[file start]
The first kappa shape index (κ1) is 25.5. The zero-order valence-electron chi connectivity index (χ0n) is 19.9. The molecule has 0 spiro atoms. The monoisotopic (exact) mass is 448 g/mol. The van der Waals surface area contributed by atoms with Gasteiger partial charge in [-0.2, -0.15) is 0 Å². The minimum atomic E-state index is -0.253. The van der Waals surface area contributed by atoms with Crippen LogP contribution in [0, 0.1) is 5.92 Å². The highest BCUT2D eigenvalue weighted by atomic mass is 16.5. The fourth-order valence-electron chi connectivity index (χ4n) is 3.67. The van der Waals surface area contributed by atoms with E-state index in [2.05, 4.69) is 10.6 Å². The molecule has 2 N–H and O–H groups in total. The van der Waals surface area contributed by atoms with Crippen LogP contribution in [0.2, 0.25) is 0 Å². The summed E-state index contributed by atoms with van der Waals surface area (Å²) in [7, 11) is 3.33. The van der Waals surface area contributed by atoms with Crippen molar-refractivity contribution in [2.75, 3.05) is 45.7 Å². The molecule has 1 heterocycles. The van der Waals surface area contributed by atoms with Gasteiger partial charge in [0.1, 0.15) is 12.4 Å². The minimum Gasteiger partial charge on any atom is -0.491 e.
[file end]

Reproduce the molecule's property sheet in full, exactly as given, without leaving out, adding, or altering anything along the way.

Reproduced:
The first kappa shape index (κ1) is 25.5. The zero-order valence-electron chi connectivity index (χ0n) is 19.9. The molecule has 0 spiro atoms. The monoisotopic (exact) mass is 448 g/mol. The van der Waals surface area contributed by atoms with Gasteiger partial charge in [-0.2, -0.15) is 0 Å². The minimum atomic E-state index is -0.253. The van der Waals surface area contributed by atoms with Crippen LogP contribution in [0, 0.1) is 5.92 Å². The highest BCUT2D eigenvalue weighted by atomic mass is 16.5. The fourth-order valence-electron chi connectivity index (χ4n) is 3.67. The van der Waals surface area contributed by atoms with E-state index in [2.05, 4.69) is 10.6 Å². The molecule has 2 N–H and O–H groups in total. The van der Waals surface area contributed by atoms with Crippen LogP contribution in [0.2, 0.25) is 0 Å². The summed E-state index contributed by atoms with van der Waals surface area (Å²) in [7, 11) is 3.33. The van der Waals surface area contributed by atoms with Crippen molar-refractivity contribution in [2.75, 3.05) is 45.7 Å². The molecule has 1 heterocycles. The van der Waals surface area contributed by atoms with Gasteiger partial charge in [0.1, 0.15) is 12.4 Å². The minimum Gasteiger partial charge on any atom is -0.491 e.